| || |The Berean Expositor
Volume 31 - Page 139 of 181 Index | Zoom | |
"Well reported of for good works; if she have brought up children, if she have
lodged strangers, if she have washed the saints' feet, if she have relieved the afflicted"
(I Tim. 5: 10).
While it was not permissible for a woman to teach in cases where such teaching would
carry with it the usurpation of authority over a man (I Tim. 2: 12), women were by no
means restricted to domestic duties. In his epistle to Titus, the Apostle writes:
"The aged women . . . . . teachers of good things . . . . . teach the young women"
(Titus 2: 3, 4).
Moreover, the fact that no man could be a bishop or a deacon who was not the
husband of one wife, whose children were not well behaved, and whose home was not fit
to show hospitality (I Tim. 3:), reveals how much fellowship was expected in the
execution of these offices between husband and wife.
Tradition has it that Phebe was entrusted with this precious letter to the Romans. If
this is correct, it was indeed a valuable and exacting service, as any who are acquainted
with the hazards of travel in those days will appreciate. The Roman church is exhorted to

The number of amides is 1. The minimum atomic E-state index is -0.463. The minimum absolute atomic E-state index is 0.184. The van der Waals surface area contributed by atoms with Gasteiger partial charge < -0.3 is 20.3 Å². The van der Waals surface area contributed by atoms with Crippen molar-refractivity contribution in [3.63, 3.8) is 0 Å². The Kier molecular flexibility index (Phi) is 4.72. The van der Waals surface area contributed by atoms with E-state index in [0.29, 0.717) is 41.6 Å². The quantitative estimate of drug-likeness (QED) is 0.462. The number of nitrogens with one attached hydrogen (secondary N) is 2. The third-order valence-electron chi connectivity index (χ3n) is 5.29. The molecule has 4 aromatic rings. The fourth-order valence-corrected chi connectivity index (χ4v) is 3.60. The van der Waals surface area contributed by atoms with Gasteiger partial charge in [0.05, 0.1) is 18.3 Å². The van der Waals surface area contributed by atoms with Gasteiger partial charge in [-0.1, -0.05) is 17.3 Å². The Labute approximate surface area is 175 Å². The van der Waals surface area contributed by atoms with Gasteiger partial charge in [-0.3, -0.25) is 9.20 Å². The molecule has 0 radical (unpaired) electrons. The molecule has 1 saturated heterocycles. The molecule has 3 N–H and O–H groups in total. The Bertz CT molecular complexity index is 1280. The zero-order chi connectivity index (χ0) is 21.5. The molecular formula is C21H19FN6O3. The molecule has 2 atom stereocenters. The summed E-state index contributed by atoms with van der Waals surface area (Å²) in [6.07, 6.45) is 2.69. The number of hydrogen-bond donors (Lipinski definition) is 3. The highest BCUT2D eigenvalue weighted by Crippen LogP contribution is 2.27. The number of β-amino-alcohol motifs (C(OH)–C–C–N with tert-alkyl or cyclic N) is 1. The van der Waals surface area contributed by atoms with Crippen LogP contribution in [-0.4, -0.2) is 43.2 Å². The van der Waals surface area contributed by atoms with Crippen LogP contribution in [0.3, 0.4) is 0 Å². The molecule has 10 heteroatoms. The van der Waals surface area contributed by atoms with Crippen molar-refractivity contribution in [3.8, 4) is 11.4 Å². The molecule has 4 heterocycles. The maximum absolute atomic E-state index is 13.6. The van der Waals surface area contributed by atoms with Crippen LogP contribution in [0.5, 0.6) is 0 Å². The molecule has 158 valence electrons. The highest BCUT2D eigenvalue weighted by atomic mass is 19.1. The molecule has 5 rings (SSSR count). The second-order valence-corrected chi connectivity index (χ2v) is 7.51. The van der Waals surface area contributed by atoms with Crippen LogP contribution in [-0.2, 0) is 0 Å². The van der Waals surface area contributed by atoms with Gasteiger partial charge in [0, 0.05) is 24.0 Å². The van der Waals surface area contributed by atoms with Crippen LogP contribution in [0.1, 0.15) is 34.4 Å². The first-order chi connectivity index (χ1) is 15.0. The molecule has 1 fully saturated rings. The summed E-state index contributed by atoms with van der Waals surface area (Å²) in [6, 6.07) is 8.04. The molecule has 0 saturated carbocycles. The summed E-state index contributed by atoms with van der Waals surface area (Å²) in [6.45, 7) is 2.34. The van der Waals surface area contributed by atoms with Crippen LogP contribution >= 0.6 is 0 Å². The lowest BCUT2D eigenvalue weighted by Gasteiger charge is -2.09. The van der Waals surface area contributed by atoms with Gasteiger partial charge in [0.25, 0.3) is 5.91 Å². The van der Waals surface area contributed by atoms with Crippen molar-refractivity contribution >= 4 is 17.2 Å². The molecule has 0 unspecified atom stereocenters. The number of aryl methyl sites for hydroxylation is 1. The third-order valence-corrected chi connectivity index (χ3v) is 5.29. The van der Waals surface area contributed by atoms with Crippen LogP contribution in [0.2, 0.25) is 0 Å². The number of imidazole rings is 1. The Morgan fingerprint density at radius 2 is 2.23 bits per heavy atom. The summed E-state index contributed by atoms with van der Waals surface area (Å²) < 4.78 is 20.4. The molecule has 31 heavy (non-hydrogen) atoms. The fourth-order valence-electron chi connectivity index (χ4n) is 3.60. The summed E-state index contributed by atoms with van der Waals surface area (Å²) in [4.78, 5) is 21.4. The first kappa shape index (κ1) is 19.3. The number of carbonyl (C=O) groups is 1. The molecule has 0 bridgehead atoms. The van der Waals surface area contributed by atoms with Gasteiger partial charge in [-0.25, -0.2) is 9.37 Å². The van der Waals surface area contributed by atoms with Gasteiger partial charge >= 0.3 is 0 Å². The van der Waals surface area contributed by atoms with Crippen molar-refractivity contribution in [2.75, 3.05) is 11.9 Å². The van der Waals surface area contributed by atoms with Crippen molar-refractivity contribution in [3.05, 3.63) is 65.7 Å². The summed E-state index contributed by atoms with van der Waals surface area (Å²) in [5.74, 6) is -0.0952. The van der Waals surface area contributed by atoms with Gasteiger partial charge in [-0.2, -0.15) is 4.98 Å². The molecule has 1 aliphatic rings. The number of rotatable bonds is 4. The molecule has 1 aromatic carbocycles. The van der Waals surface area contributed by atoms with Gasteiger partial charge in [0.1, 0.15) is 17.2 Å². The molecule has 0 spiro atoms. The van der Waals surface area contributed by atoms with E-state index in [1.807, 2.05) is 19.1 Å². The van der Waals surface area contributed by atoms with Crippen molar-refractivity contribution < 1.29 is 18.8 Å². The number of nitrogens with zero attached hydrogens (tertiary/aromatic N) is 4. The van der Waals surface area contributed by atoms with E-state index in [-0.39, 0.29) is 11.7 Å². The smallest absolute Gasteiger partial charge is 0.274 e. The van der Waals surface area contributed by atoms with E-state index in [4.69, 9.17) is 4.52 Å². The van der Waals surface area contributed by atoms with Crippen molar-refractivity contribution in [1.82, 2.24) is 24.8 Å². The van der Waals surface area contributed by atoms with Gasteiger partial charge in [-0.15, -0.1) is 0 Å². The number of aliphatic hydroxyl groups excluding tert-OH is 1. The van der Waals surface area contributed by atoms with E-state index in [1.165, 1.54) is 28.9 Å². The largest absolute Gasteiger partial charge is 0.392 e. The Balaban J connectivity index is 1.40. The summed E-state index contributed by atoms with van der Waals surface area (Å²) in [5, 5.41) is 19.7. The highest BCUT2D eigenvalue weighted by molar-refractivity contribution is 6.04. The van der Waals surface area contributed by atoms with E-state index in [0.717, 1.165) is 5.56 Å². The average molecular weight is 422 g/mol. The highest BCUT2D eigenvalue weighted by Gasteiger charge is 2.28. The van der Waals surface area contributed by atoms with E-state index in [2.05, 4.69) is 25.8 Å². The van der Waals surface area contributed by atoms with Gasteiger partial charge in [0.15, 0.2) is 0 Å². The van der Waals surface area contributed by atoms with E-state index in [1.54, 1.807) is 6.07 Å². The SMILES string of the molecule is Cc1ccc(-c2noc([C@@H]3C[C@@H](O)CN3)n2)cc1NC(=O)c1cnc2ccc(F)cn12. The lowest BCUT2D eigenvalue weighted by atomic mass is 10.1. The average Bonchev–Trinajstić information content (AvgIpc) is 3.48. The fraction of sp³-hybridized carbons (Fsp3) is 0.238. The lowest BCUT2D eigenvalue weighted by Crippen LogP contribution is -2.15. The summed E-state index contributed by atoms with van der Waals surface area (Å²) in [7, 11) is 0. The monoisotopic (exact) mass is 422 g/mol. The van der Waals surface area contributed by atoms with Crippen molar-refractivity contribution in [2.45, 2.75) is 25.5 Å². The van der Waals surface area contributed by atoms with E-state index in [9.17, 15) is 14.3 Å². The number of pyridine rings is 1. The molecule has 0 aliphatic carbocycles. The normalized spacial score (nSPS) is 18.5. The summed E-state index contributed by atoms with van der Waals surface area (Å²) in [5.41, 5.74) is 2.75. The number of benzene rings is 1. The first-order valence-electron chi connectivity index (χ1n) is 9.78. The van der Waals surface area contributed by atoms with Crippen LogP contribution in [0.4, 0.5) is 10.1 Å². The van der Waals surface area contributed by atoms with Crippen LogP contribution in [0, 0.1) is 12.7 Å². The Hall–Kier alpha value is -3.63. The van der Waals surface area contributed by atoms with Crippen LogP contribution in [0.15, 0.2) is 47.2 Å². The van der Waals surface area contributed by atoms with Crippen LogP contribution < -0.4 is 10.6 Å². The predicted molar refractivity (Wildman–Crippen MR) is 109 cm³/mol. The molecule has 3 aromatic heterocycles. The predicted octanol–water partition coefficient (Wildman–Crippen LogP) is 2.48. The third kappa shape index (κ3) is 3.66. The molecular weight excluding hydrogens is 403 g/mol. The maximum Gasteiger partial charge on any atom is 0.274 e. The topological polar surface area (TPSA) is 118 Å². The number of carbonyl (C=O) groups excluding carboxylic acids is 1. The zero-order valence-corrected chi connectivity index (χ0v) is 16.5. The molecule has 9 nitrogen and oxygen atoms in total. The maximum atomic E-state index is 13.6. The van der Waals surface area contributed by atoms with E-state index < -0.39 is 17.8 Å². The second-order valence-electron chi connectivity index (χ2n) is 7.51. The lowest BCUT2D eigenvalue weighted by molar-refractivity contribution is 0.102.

receive Phebe in the Lord in a manner worthy of saints, and also to assist her in any
business in which she may have need.
Phebe is also described as being "a succourer of many". The word here is prostatis
which is equivalent to the Latin patronus, "a defender of meaner persons" (Plutarch).
Athenian writers also use the word of such as took care of strangers (harpocration). To
this title the Apostle adds the phrase "and of myself also". We have no knowledge of the
actual incidents here, but although we do not know anything of the particular dangers or
difficulties out of which Phebe's "patronage" extricated Paul, the Lord has recorded the
fact, and we with the Apostle can feel truly grateful. There are some who consider that
the Apostle was rather stern with regard to women, but such are superficial readers of his
writings. He who, as a Pharisee, had thanked God that he had "not been born a woman",
is the one who, in his epistle to the Galatians, writes:
"There is neither Jew nor Greek, there is neither bond nor free, there is neither male
nor female; for ye are all one in Christ Jesus" (Gal. 3: 28).
In Phil. 4: the Apostle specially remembers "the women" that laboured with him in
the gospel (Phil. 4: 3). It is a narrow view of ministry that limits it to the platform and
public speaking. Anyone who has done much traveling and speaking cannot fail to have
been impressed with the fact that, unless others fulfilled their own ministries in other
ways, the public speaking would become almost an impossibility. We can be sure that
Phebe would feel that there could be no greater honour than to find her name inscribed in
the Epistle to the Romans as one who had succoured Paul in the hour of need.
From verse 3 to verse 23 (Chapter 16:), the Apostle is occupied in sending greetings
to various members of the Church, beginning with the Jewish believers. So great is the
intimacy between the Apostle and Priscilla and Aquila, that he calls her by the diminutive
"Prisca", even as he does when standing in the shadow of death in II Tim. 4: 19.